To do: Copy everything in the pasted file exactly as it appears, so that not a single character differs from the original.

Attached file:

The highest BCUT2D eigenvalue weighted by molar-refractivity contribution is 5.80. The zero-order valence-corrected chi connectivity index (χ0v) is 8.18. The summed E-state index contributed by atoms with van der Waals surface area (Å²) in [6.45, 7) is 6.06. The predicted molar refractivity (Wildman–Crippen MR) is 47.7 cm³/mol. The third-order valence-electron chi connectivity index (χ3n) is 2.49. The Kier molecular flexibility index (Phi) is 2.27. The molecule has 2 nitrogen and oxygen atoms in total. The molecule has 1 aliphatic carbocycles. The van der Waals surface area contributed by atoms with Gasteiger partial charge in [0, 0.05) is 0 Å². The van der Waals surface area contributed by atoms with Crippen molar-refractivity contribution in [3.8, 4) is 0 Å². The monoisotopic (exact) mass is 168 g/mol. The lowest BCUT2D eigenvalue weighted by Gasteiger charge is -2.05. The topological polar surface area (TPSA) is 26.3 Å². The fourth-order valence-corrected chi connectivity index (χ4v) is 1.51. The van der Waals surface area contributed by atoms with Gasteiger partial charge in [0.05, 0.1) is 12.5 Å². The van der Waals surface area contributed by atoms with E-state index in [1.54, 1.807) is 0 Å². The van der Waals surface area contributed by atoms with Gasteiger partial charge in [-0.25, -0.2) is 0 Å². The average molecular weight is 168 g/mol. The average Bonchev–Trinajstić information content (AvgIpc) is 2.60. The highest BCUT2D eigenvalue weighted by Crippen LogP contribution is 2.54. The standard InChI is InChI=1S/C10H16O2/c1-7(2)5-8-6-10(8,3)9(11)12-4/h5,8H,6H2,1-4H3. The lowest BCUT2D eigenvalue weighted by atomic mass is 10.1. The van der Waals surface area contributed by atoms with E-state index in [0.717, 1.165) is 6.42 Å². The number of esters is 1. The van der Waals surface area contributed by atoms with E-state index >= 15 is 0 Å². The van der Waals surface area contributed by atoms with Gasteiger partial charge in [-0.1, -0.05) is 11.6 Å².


The highest BCUT2D eigenvalue weighted by molar-refractivity contribution is 5.80. The zero-order valence-corrected chi connectivity index (χ0v) is 8.18. The summed E-state index contributed by atoms with van der Waals surface area (Å²) in [6.45, 7) is 6.06. The predicted molar refractivity (Wildman–Crippen MR) is 47.7 cm³/mol. The third-order valence-electron chi connectivity index (χ3n) is 2.49. The Kier molecular flexibility index (Phi) is 2.27. The molecule has 2 nitrogen and oxygen atoms in total. The molecule has 1 aliphatic carbocycles. The van der Waals surface area contributed by atoms with Gasteiger partial charge in [0, 0.05) is 0 Å². The van der Waals surface area contributed by atoms with Crippen molar-refractivity contribution in [3.8, 4) is 0 Å². The monoisotopic (exact) mass is 168 g/mol. The lowest BCUT2D eigenvalue weighted by Gasteiger charge is -2.05. The topological polar surface area (TPSA) is 26.3 Å². The fourth-order valence-corrected chi connectivity index (χ4v) is 1.51. The van der Waals surface area contributed by atoms with Gasteiger partial charge in [0.05, 0.1) is 12.5 Å². The van der Waals surface area contributed by atoms with E-state index in [1.54, 1.807) is 0 Å². The van der Waals surface area contributed by atoms with Gasteiger partial charge in [-0.25, -0.2) is 0 Å². The average molecular weight is 168 g/mol. The average Bonchev–Trinajstić information content (AvgIpc) is 2.60. The highest BCUT2D eigenvalue weighted by Crippen LogP contribution is 2.54. The standard InChI is InChI=1S/C10H16O2/c1-7(2)5-8-6-10(8,3)9(11)12-4/h5,8H,6H2,1-4H3. The lowest BCUT2D eigenvalue weighted by atomic mass is 10.1. The van der Waals surface area contributed by atoms with E-state index in [0.717, 1.165) is 6.42 Å². The number of esters is 1. The van der Waals surface area contributed by atoms with E-state index >= 15 is 0 Å². The van der Waals surface area contributed by atoms with Gasteiger partial charge in [-0.1, -0.05) is 11.6 Å².